the 7th weeK

Week 7

What. A. Week.

It started out with an interesting Mystery Monday. We learned five important life skills with different stations. Changing a tire/checking oil, writing thank you cards (which can go a long way!), two-stepping (I am now a pro), how to manage yourself during an interview, and how to share the gospel. These, I thought, were all great skills to learn. They were all informative and fun!

A few hours after Mystery Monday ended we started our trek up to Kansas City where our Urban Entry was. We went straight to a house where we were welcomed with a meal catered by Oklahoma Joes. Now, this wasn’t the first time for me but if you haven’t had some Oklahoma Joes, you’re missing out. We hung out for a little bit, played some ping-pong, piano and played some games. The next day we headed over to the Hope Center which is a

“Christian community development organization that, out of our belief in God, is working diligently to renew the forgotten impoverished east side community where we live and serve. We are investing in its people, in particular the youth, anticipating that their transformed8 lives will offer the hope and leadership needed for our inner city community to flourish.”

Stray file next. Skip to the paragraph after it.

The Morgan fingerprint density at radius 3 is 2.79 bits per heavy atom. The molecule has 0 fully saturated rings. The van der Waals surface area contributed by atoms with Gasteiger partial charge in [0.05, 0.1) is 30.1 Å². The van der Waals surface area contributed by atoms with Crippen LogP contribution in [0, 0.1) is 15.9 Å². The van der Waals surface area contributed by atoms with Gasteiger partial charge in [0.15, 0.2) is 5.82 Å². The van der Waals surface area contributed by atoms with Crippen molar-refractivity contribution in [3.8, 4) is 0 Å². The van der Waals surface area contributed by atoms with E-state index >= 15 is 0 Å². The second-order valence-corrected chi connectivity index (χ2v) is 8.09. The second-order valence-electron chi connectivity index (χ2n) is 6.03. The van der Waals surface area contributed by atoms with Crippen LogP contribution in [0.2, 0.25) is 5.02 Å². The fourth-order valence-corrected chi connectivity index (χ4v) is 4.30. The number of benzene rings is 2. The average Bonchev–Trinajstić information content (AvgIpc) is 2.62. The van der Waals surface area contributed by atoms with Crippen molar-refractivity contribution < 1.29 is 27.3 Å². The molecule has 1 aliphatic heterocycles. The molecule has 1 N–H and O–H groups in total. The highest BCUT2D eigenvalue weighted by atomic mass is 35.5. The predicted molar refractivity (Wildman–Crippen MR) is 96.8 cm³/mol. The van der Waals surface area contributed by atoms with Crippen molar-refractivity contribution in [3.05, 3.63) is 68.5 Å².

This was such a blessing to be able to help out an amazing program. We did most of our work in a deserted church that is owned by the Hope Center and is right next to it. On Wednesday we got the pleasure of listening to DA Horton who is one of the best communicators I’ve heard. Here is a book he wrote called G.O.S.P.E.L., which I have not read but I’m sure it’s amazing and I cannot wait to read it.

What I took out of Urban Entry was how much more my worldview has expanded in knowledge just from what I’ve seen in one of the most dangerous cities in the US. And also in 2009 Forbes Magazine named KC the most abandoned city. To me this was very eye opening to see all of the hurt and abandonment where there is a lot of potential. A lot of the houses there are abandoned which makes the cost for some of the houses very inexpensive. The Hope Center recently bought a three-story house for $3,000 and made it livable for about $7,000 more. The demand for living in this area is so low. This was definitely one of my favorite weeks so far.

Pictures are not up yet but will be in the next few days @ Link Year's Flickr.

Until next time.